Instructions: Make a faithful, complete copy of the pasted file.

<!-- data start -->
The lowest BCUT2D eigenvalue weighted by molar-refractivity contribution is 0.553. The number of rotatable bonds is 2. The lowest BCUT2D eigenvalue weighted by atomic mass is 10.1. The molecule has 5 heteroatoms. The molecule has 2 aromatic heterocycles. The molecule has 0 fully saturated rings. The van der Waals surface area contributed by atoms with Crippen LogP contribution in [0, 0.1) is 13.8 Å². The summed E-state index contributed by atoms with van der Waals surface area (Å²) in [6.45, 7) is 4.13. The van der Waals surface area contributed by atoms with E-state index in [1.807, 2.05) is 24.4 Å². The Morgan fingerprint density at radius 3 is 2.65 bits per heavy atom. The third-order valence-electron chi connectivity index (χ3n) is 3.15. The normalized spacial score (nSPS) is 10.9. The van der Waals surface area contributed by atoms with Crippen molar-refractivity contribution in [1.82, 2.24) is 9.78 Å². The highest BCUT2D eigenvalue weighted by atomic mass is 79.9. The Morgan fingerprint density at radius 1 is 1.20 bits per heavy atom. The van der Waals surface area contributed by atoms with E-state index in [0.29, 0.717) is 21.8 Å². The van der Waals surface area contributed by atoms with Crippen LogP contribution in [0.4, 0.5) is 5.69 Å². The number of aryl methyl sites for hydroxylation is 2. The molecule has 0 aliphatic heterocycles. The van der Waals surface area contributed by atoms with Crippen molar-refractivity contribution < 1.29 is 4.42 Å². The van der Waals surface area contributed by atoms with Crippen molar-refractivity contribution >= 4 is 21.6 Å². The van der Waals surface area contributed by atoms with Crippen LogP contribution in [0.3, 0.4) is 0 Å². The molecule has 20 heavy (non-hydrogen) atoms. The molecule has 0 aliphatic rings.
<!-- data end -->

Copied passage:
The lowest BCUT2D eigenvalue weighted by molar-refractivity contribution is 0.553. The number of rotatable bonds is 2. The lowest BCUT2D eigenvalue weighted by atomic mass is 10.1. The molecule has 5 heteroatoms. The molecule has 2 aromatic heterocycles. The molecule has 0 fully saturated rings. The van der Waals surface area contributed by atoms with Crippen LogP contribution in [0, 0.1) is 13.8 Å². The summed E-state index contributed by atoms with van der Waals surface area (Å²) in [6.45, 7) is 4.13. The van der Waals surface area contributed by atoms with E-state index in [1.807, 2.05) is 24.4 Å². The Morgan fingerprint density at radius 3 is 2.65 bits per heavy atom. The third-order valence-electron chi connectivity index (χ3n) is 3.15. The normalized spacial score (nSPS) is 10.9. The van der Waals surface area contributed by atoms with Crippen molar-refractivity contribution in [1.82, 2.24) is 9.78 Å². The highest BCUT2D eigenvalue weighted by atomic mass is 79.9. The Morgan fingerprint density at radius 1 is 1.20 bits per heavy atom. The van der Waals surface area contributed by atoms with E-state index in [0.29, 0.717) is 21.8 Å². The van der Waals surface area contributed by atoms with Crippen LogP contribution in [0.4, 0.5) is 5.69 Å². The number of aryl methyl sites for hydroxylation is 2. The molecule has 0 aliphatic heterocycles. The van der Waals surface area contributed by atoms with Crippen molar-refractivity contribution < 1.29 is 4.42 Å². The van der Waals surface area contributed by atoms with Crippen molar-refractivity contribution >= 4 is 21.6 Å². The van der Waals surface area contributed by atoms with Crippen LogP contribution in [0.3, 0.4) is 0 Å². The molecule has 20 heavy (non-hydrogen) atoms. The molecule has 0 aliphatic rings.